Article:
On Monday, May 15th, Tribe outfielder Abraham Almonte re-aggravated his right biceps strain, an injury which initially occurred on May 10th against the Blue Jays. Almonte has been placed on the 10-day disabled list and joins fellow outfielders Brandon Guyer and Austin Jackson on the DL in the process.
What is it? The biceps brachii muscle is made of two parts, hence the prefix “bi-“, meaning two. The long head of the biceps originates from the top of the shoulder socket via an attachment to the labrum and the short head of the biceps originates from the coracoid process (part of the shoulder blade on the front of the shoulder). Both the long and short heads of the biceps connect and insert into the forearm. The biceps muscle is responsible for bending the elbow and turning the palm face up. The muscle also functions at the shoulder to lift the arm in front of the body. A strain refers to an over-stretching of a muscle; often strains are referred to as “pulled muscles”. Strains are graded based on severity with grade one strains being the least severe and grade three strains being the most severe. Grade one strains involve the slight over-stretching of the involved muscle(s), grade two strains involve the over-stretching of a muscle with partial tearing involved and grade three strains involve the over-stretching of a muscle with near-complete or complete tearing of the muscle involved.
How is it fixed? Conservative management of less severe biceps strains usually involve a period of rest and time off from activity which aggravates pain symptoms. Initial physical therapy intervention involves pain control via ice and activity modification. Stretching early on in the rehab process is usually gentle, as to not increase soreness or pain through the biceps brachii muscle. Once pain is under control, an effort to improve eccentric (lengthening of a muscle) strength is made. Due to the direct relationship of the biceps to the shoulder, rehab also includes maintenance of strength and range of motion of the shoulder joint and other surrounding musculature. Once pain, range of motion, and strength are all within normal limits, the initiation of return to sport activities can be initiated. Such activities include throwing and/or batting at a lesser than maximal intensity. As the individual progresses through the return to sport phase, intensity of simulation activities is increased. Finally, once an athlete is able to meet the criteria to begin live game action, set out by the team’s medical staff, he will be allowed to head out on a rehab assignment. In more severe cases of biceps strains, such as a grade three injury, surgery may be required. In surgical cases, return to play time is much longer than treatment of biceps strains managed conservatively via physical therapy.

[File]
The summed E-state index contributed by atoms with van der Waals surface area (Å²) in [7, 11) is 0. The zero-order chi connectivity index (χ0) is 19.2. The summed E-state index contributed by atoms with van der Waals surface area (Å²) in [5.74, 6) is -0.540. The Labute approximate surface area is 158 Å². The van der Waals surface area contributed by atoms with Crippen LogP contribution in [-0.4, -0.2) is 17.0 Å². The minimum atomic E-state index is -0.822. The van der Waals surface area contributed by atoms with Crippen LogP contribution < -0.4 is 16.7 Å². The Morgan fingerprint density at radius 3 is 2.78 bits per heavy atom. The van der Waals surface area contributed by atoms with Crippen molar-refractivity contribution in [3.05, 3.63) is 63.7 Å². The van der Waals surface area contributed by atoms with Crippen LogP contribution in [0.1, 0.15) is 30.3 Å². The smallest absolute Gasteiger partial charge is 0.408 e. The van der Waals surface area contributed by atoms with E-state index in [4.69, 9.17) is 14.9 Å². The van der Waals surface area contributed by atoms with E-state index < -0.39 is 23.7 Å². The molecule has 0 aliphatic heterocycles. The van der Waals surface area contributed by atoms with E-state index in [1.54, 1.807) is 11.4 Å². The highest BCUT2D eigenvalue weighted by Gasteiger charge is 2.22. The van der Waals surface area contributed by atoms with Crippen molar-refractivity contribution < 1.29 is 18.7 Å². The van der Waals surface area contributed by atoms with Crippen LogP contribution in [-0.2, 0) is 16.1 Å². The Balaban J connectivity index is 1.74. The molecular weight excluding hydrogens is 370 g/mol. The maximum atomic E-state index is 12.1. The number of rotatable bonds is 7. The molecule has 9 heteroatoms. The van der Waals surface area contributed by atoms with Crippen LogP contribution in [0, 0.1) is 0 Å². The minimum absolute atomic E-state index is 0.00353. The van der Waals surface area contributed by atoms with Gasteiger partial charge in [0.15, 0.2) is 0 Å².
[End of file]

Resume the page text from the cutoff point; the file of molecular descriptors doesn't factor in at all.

My take. Per the Indians, Almonte will be shut down from all baseball activities over the next three to five weeks after he was diagnosed with a high grade strain to his right biceps tendon. Being that this injury has been recurring in nature, I don’t anticipate that the team will rush him back. Following the initial injury on May 10th, Almonte received two days off prior to returning to the lineup, only to make the injury worse almost a week later. The team is going to take their time with Almonte’s rehab with the long haul that is a major league baseball season in mind.
We will continue to monitor the status of Abraham Almonte throughout the rehabilitation process and will provide the most up to date injury breakdown, analysis and explanation as new information becomes available.
Brandon Bowers, PT, DPT, is a graduate of the University of Toledo, Doctor of Physical Therapy Program and currently practices in Columbus, Ohio. He is an avid Cleveland sports fan and has experience rehabbing athletes of all levels and from a variety of sports. Follow Brandon on Twitter for more Cleveland Indians injury insight and analysis: @blbowers12
The information provided is the professional opinion of Brandon Bowers, PT, DPT and is based on his clinical experience and the most current clinical evidence available. This information should not be interpreted as or substituted for medical advice for a specific condition or diagnosis.